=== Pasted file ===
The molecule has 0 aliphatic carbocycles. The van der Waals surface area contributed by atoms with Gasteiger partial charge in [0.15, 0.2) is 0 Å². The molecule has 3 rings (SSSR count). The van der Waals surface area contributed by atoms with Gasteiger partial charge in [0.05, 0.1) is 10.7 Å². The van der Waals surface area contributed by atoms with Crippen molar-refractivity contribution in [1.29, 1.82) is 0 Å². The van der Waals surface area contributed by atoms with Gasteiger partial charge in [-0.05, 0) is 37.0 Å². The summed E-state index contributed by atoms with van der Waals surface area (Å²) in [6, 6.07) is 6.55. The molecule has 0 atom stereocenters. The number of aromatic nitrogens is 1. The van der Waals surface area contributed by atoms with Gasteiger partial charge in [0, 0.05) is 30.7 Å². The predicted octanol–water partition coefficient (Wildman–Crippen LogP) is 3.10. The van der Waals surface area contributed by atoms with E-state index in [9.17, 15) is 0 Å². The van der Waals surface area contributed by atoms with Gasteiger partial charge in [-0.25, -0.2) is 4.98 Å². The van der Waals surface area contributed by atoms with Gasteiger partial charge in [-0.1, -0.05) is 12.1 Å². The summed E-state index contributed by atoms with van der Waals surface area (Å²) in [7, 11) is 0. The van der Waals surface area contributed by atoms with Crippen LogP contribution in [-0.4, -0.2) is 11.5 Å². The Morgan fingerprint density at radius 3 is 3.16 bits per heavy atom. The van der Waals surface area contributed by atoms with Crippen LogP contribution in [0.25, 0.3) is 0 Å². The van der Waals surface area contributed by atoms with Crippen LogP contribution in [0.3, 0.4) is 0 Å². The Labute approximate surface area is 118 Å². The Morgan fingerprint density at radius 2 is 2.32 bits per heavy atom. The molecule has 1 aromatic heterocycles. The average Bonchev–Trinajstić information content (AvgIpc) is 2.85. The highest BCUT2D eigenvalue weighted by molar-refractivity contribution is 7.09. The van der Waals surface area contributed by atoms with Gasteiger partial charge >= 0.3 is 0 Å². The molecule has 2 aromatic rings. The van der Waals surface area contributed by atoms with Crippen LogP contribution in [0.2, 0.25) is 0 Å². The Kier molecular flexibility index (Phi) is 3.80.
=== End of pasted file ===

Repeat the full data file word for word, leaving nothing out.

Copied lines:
The molecule has 0 aliphatic carbocycles. The van der Waals surface area contributed by atoms with Gasteiger partial charge in [0.15, 0.2) is 0 Å². The molecule has 3 rings (SSSR count). The van der Waals surface area contributed by atoms with Gasteiger partial charge in [0.05, 0.1) is 10.7 Å². The van der Waals surface area contributed by atoms with Crippen molar-refractivity contribution in [1.29, 1.82) is 0 Å². The van der Waals surface area contributed by atoms with Gasteiger partial charge in [-0.05, 0) is 37.0 Å². The summed E-state index contributed by atoms with van der Waals surface area (Å²) in [6, 6.07) is 6.55. The molecule has 0 atom stereocenters. The number of aromatic nitrogens is 1. The van der Waals surface area contributed by atoms with Gasteiger partial charge in [0, 0.05) is 30.7 Å². The predicted octanol–water partition coefficient (Wildman–Crippen LogP) is 3.10. The van der Waals surface area contributed by atoms with E-state index in [9.17, 15) is 0 Å². The van der Waals surface area contributed by atoms with Gasteiger partial charge in [-0.25, -0.2) is 4.98 Å². The van der Waals surface area contributed by atoms with Gasteiger partial charge in [-0.1, -0.05) is 12.1 Å². The summed E-state index contributed by atoms with van der Waals surface area (Å²) in [7, 11) is 0. The van der Waals surface area contributed by atoms with Crippen LogP contribution in [-0.4, -0.2) is 11.5 Å². The Morgan fingerprint density at radius 3 is 3.16 bits per heavy atom. The van der Waals surface area contributed by atoms with Crippen LogP contribution in [0.25, 0.3) is 0 Å². The van der Waals surface area contributed by atoms with Crippen LogP contribution in [0.3, 0.4) is 0 Å². The Labute approximate surface area is 118 Å². The Morgan fingerprint density at radius 2 is 2.32 bits per heavy atom. The molecule has 1 aromatic heterocycles. The average Bonchev–Trinajstić information content (AvgIpc) is 2.85. The highest BCUT2D eigenvalue weighted by molar-refractivity contribution is 7.09. The van der Waals surface area contributed by atoms with Gasteiger partial charge >= 0.3 is 0 Å². The molecule has 2 aromatic rings. The van der Waals surface area contributed by atoms with Crippen LogP contribution in [0.2, 0.25) is 0 Å². The Kier molecular flexibility index (Phi) is 3.80.